can't wait to watch 'naya daur' now. wonder how i missed it.

1:26 AM  
Blogger Beauty and the BEast said...

while I am impressed with the passion you have behind voicing the onslaught of technology, I cannot agree with you when you say tht the men with the plough have been forgotten once and for all!

There are people like sharad Pawar and P P Chhabria who have taken technology to the grass root level, who have educated the rural india so that they can enhance their lifestyles by embracing technology

Life is a race, some choose to compete, some lose because they lack the will to try, some emerge winners. Its all a matter of choice.

Even the everyday farmer has a choice between ploughing his field with a bullock and a rusted plough and increasing his yield with a tractor and the likes. The Government has come with a million schemes so that the farmer is not left behind.

3:18 AM  
Blogger Marlee said...

I'll have to watch the movie!

5:37 AM  
Blogger Colors said...

Wow..thats a long post...sorry but cant read the gist of it though! Must've been nice to see the movie in color ;) Though I am not a fan of movies of that time.

Sigh! As my new post will let you know, I am a lil poor right now in terms of "time". I hope someday I will get to read ur post in fursat.

Aqua, I too love that song...hehe and thanks for relating that with me. I feel much better :D

2:23 PM  
Anonymous Anonymous said...

lovely review! likhte to tum jhakas ho....

2:31 AM  
Blogger Moonie said...

Ricky puttar, kiddan?? [:)]

12:04 AM  
Blogger Mavron said...

thought provoking...indeed very well written...and I have only seen that race scene from the movie,so cant really say anything thr...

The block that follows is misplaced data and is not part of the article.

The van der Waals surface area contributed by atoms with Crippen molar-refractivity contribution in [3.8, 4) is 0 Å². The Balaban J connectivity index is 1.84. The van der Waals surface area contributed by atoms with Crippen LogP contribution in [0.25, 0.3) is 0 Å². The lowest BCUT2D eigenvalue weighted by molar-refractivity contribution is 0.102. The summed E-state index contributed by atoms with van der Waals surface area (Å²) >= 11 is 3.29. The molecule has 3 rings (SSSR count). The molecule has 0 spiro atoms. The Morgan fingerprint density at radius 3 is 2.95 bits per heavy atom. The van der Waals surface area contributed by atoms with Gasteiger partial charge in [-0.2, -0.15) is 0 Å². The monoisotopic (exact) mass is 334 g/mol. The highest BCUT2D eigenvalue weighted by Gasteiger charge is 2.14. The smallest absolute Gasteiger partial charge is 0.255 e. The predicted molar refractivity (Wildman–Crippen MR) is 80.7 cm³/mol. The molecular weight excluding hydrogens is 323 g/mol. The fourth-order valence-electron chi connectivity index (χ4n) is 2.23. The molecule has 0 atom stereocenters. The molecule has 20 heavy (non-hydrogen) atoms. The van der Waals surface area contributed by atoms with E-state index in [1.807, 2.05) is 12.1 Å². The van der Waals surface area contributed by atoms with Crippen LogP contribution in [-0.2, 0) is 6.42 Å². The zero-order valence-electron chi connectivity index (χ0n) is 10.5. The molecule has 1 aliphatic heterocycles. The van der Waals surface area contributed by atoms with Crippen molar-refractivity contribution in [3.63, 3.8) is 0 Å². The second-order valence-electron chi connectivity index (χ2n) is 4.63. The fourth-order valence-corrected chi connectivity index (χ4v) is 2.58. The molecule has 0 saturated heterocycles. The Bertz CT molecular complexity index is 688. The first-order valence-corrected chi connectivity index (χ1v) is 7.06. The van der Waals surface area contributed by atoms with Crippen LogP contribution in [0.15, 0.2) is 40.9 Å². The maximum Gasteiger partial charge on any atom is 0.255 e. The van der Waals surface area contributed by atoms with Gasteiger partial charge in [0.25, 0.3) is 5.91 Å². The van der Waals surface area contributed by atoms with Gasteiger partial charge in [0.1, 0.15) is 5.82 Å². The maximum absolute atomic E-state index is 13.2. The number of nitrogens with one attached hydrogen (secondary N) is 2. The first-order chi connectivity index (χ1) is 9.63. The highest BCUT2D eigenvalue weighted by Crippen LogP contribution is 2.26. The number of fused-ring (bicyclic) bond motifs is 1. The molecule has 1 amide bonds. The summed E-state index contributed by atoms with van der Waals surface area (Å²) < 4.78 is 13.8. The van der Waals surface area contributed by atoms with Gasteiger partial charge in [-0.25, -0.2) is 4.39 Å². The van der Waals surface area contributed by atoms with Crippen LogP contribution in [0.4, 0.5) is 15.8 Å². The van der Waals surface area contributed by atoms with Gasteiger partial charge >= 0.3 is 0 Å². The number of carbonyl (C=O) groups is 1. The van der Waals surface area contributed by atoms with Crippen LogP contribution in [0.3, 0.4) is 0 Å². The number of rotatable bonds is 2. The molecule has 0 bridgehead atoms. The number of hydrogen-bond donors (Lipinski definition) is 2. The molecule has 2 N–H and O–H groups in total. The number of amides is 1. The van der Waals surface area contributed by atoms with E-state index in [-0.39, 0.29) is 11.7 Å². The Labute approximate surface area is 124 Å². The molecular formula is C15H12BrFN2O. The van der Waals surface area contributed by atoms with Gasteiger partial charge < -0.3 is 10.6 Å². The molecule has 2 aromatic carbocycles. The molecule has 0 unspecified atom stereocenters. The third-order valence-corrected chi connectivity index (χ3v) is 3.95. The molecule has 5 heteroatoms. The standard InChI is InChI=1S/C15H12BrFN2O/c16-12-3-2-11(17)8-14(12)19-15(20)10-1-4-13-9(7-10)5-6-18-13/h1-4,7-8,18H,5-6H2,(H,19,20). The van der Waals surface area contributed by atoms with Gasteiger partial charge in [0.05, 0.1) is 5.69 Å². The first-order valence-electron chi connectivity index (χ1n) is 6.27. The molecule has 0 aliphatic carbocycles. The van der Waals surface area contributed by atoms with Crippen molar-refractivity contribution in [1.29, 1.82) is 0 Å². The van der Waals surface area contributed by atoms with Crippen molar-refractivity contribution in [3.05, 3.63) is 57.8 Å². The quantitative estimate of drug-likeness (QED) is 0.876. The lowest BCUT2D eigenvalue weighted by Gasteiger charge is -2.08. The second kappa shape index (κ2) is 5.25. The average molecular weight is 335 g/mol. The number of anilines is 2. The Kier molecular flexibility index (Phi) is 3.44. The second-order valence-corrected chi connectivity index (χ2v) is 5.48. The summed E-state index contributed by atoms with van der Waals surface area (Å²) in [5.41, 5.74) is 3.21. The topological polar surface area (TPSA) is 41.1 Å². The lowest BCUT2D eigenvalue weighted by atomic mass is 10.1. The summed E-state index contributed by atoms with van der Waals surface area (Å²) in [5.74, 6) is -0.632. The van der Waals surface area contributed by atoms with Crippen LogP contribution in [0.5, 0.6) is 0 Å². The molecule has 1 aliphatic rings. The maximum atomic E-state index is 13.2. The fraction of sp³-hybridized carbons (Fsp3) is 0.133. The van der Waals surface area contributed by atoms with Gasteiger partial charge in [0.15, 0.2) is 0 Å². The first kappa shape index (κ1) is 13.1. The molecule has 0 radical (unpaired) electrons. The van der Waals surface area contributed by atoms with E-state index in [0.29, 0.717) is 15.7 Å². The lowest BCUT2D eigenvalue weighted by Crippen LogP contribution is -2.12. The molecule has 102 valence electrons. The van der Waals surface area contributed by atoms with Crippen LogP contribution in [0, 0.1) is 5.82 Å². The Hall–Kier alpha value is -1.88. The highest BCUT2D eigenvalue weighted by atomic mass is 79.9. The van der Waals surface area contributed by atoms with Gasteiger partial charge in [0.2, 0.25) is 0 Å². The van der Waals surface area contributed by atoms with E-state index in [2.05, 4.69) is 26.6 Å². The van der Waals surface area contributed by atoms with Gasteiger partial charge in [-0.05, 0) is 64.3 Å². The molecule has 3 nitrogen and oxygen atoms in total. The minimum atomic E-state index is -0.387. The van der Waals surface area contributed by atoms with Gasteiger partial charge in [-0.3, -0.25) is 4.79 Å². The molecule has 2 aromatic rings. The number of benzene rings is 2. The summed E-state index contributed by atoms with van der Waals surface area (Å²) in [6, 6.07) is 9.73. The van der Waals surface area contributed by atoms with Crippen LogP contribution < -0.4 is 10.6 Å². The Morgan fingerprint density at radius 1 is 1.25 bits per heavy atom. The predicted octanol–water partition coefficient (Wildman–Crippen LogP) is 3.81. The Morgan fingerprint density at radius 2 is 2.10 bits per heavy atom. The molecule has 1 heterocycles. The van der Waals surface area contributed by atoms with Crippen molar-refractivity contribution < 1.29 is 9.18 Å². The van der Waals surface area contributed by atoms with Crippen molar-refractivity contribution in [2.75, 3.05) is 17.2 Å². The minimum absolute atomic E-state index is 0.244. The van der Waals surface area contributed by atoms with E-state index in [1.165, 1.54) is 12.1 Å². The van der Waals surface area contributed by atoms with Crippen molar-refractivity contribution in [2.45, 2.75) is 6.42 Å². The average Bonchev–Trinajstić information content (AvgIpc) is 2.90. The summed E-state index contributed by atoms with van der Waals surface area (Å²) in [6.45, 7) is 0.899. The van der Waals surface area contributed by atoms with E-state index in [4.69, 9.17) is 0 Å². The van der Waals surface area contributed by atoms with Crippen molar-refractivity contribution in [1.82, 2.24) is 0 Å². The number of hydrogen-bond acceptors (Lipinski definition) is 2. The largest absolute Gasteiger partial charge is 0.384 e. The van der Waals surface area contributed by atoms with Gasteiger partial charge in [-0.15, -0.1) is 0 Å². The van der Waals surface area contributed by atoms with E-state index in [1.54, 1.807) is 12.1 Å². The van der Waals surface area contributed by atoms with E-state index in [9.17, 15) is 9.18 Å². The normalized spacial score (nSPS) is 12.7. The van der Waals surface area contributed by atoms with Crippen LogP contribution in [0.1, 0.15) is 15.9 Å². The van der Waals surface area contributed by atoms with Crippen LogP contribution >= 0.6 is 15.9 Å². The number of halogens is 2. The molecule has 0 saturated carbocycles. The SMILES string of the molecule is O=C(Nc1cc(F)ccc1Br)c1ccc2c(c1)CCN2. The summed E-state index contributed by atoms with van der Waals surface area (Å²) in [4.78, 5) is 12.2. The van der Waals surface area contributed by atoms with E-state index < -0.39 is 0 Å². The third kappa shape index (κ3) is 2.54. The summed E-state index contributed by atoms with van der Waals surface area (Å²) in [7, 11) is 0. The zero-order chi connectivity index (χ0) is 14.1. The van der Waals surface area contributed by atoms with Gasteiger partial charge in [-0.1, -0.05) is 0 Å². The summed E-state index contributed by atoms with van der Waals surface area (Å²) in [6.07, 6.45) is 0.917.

even I wonder who is right...d banias ruling the roost for ever or the upcoming retail doubt wid d latent transition the old world feeling n some charm will be lost...the thing is it is for d masses to decide what is worth more...sometimes I wonder can a middle path not be found???

I am yet lost to who i am(cos I am all for change but I cant let go of the past too...greedy i guess)...time after time we come across such observations and it makes an impact..but is dat enough and does it really last long enough to be a key to change...i guess ill have to wait for d answers...

5:57 AM  
Blogger Chakoli said...


was just roaming arnd and saw ur post:-)))

Good to see that people are still watching old movies...and there are reviews to catch up...otherwise on all post you would movies reviews...comaparsion...talks....

Now about ur post:-)))

Naya daur was the most quite an mazing one of that time:-))). You talking about the comparison ....yup there is...but nobody could have thot of having a cricket match...something never in drms...of anyone...and that is what made it spl....

Nw here I never disagree that there cud not be any similarity...there you spotted... but somehow they are different...:-)))

would be back soon:-)))

3:05 AM  
Blogger Moonie said...

hey Ricky puttar, kiddan?? :) next post is long due!

10:52 AM  
Blogger Jyoti said...

your posts really take "extra time" but still you manage to make visitor read it till end.

keep writting :)

6:05 AM  
Blogger Unknown said...

demanding - new posts!!!

11:52 PM  
Blogger Ricky said...

aqua - Yea, I love that song and infact put it on my ipod a day before seeing the movie.

I found that trivia only by chance while watching the movie and it was like a "Eureka" moment for

Watch it and Enjoy it...

beauty and the beast - The point of the movie was that if technology replaces even a single person's work then maybe its not worth it.

Life maybe a race but its also a choice whether you want to run or not. As far as Government schemes go, they always have a hidden agenda and if not there won't be 100s of suicides by farmers of this country.

8:32 PM  
Blogger Ricky said...

marlee - Please do and where are you? (see it rhymes)

colors - Yea, it didn't looked like the movie which was originally in black and white.

Do read my posts after you come back :D

rain girl- Thank You jee!!

moonie - Wadiya jee, tusi dasso :D

8:34 PM  
Blogger Ricky said...

mavron - Thanks :-)

I am sure India will find some kind of middle path, like it always has. We all are looking for the answer to that question.

chakoli - Welcome to my Blog!!

Yea, the similarities are uncanny but Ashutosh has done a good job of making his own story, which is indeed remarkable.

Do keep visiting.

8:38 PM  
Blogger Ricky said...

moonie - Next post up jee :-)

jyoti - Thanks Jyoti!! I will keep writing maybe sometimes with bigger intermissions ;)

anks - Haazir hain!!

8:40 PM